Defeat doesn’t really hit home unless you get a chance to twist the knife after you’ve stuck it to the other team. Think T.O. or Ochocinco. It isn’t enough that they score the touchdown. No, they have to make sure the entire world knows that they were so sure they would score that they took the time to plan an elaborate post TD celebration.
Baseball rarely achieves quite the same heights (or depths) but a guy standing at the plate for just a couple seconds more than he needs to in order to follow the trajectory of the ball as it exits the field gets his point across just fine. Even pitchers get notoriously wound up when they feel their mojo rising to the point that they start yelling, punching and shaking body parts.
A sport that sometimes gets neglected when it comes to discussions of celebrations, though, is the world’s game, soccer. This isn’t to say that there aren’t celebrations, it’s just that they tend to be of a more spontaneous nature. A player sneaks the ball in past the goalie and runs to the sideline to perform an impromptu dance before getting mobbed by the rest of the team. It doesn’t look rehearsed and that spontaneity is refreshing. Sometimes it’s nice to watch pure emotion run rampant.
But that doesn’t mean that soccer players haven’t developed their own well-choreographed celebrations. For instance, even though their economy may be in shambles and their island blowing up around them, Icelanders sure can put on a good show:
Maybe they should hire these guys and their creativity to restructure the Icelandic banking sector. They couldn’t mess it up much more than the previous architects.
While spending the past weekend in San Francisco, one thing stuck out for its incongruity. A city that claims to be a bastion of liberalism and the protector of all thought left of center really should do more to practice what it preaches. Sure, there are lots of homeless people and the denizens of the city leave them alone in true liberal fashion. But why is the public transit system subpar at best? And are you really saving electricity when you leave your low-wattage bulbs on all day long?
Don’t get me wrong, San Francisco is a beautiful city. I was lucky enough to run a half marathon that took me down the Embarcadero, across the Golden Gate Bridge and up the Presidio. And it was amazing. I also made it to AT&T Park and watched as Barry Zito proceeded to ruin my fantasy scoring for the week. But staring from behind home plate at the line of trees peering over the top of the left field wall, I couldn’t help but wonder how people that pride themselves on eating local also support the importation of palm trees, a species that is in no way native to the area. Sure, like Zito’s sweeping hook they’re beautiful but the upkeep probably costs as much as his contract.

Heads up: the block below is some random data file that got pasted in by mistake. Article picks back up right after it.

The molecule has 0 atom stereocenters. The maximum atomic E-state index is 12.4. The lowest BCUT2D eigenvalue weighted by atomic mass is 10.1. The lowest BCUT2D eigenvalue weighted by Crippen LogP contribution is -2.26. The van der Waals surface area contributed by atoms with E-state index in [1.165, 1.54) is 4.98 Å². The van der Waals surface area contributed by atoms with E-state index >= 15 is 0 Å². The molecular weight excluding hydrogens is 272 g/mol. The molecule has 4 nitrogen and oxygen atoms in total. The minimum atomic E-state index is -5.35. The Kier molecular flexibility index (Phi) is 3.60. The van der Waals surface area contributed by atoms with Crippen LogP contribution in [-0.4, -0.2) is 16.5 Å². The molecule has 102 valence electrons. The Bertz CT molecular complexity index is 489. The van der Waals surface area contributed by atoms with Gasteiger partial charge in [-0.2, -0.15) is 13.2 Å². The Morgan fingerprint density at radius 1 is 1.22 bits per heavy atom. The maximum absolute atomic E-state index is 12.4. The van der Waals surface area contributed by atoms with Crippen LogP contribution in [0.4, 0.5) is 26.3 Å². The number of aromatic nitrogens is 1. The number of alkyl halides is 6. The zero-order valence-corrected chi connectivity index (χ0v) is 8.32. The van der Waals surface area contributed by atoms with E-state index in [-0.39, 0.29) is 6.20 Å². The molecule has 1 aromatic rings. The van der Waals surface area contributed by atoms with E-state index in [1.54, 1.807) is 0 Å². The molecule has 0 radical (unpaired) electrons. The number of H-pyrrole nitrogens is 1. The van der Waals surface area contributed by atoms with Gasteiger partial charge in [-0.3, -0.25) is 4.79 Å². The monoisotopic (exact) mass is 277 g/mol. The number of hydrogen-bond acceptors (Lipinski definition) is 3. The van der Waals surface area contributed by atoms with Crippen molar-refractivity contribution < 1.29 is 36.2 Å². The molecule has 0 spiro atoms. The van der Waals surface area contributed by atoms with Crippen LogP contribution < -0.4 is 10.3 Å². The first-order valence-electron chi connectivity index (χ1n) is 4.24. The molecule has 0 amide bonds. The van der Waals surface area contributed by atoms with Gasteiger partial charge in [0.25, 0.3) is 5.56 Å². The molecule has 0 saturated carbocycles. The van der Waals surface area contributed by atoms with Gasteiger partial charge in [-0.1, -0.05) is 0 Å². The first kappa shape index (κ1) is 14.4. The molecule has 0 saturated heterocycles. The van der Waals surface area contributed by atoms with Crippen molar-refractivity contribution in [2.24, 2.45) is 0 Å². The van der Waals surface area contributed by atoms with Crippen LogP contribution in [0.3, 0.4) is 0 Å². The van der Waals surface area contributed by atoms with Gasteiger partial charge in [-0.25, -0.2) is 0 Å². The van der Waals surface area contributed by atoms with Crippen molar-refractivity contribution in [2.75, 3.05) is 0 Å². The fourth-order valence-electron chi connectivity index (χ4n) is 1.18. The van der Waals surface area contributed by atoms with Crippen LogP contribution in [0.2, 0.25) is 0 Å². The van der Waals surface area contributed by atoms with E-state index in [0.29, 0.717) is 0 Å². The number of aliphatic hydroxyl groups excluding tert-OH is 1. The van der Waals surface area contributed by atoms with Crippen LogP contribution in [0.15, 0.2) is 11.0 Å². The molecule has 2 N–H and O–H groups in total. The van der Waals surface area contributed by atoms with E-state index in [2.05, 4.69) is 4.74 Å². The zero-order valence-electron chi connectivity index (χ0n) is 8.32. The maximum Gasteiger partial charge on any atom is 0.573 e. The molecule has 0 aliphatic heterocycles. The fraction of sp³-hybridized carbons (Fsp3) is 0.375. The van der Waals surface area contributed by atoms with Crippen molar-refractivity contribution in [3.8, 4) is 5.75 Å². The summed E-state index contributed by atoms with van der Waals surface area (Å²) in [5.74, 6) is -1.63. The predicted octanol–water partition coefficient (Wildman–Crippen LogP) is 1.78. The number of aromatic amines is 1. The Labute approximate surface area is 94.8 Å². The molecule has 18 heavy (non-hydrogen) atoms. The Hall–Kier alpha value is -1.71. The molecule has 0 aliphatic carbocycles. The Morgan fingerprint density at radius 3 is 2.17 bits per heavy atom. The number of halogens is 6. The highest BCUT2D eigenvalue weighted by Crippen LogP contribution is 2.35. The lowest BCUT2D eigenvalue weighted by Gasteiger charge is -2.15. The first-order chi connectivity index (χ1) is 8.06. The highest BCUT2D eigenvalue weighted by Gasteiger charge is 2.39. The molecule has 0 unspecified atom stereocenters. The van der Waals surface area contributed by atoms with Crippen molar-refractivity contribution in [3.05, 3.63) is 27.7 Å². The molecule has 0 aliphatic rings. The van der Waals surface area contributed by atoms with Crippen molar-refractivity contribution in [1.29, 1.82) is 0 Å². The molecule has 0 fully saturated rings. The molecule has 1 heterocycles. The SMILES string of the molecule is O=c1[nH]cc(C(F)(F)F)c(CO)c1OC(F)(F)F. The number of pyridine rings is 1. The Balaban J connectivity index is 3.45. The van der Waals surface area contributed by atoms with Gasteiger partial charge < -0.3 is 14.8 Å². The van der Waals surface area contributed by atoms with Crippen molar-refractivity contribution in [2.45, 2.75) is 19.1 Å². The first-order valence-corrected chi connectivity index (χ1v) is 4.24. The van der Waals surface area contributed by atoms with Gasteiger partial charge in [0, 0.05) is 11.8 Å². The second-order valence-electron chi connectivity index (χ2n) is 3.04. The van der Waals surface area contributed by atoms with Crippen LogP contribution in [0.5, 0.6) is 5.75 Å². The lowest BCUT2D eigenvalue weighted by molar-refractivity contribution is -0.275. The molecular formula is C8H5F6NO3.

I have an idea for you, San Francisco. Let’s return the palm trees to Los Angeles because even though they aren’t native there, either, at least the fakeness fits. Let’s get a train system with more than two stops in the city so it’s actually worthwhile. And let’s turn off the lights when we leave. I’ll be back in a couple years and I expect results.
Thanks to L for the idea
Goals keep you focused. For instance, Jamie Moyer didn’t just walk out on day one of his MLB career and say, “Hey, I want to give up at least 500 home runs over the next couple decades.” No, he set manageable goals like, “Today I’m going to give up two homers and in my next start, only one.” That’s how records get broken.
Sometimes goals give you purpose. Like when Bill Clinton gets a little contemplative and starts talking about what keeps him going. Sure, he may have been President of the United States, the greatest country in the history of the world, but he’s also just a regular guy who wants to climb Mount Kilimanjaro before he dies. And see his grandchildren. Oh, and run a marathon.
Now, I’m a big fan of Clinton. But the guy is starting to look old. If you noticed him tottering around at the World Cup, he looked like an old man wearing a young man’s clothes. I hope he makes it to Kilimanjaro and I certainly hope he gets to see his grandchildren. But, it might also be time to realize that those two things could be mutually exclusive.
More than that, I worry about Bill for another reason. He said The Bucket List was one of his favorite movies. Ok, that’s cute and all but really? You’re a Rhodes Scholar and a past his prime Jack Nicholson running around diving out of airplanes is what does it for you?
At the same time, if I can still run around at 63 like Clinton does, I’ll feel pretty good. I mean, even if he doesn’t look quite as vibrant, the guy still knows where to be and how to do it. Who knows, maybe the way he does it is by having goals. Hey, it worked for Jamie Moyer.
And so in this Podcast…
Jeff and his Cub-lovin’ pal Johanna Mahmud put their heads together to find out what’s wrong with Joe Buck’s face… they also talk about a slew of other important stuff, including (but not limited to) Andre Dawson being a bad@ss, why everyone hates Cleveland, Pete Hill of the Negro Leagues, Matt Capps’ ginormous noggin, the Lou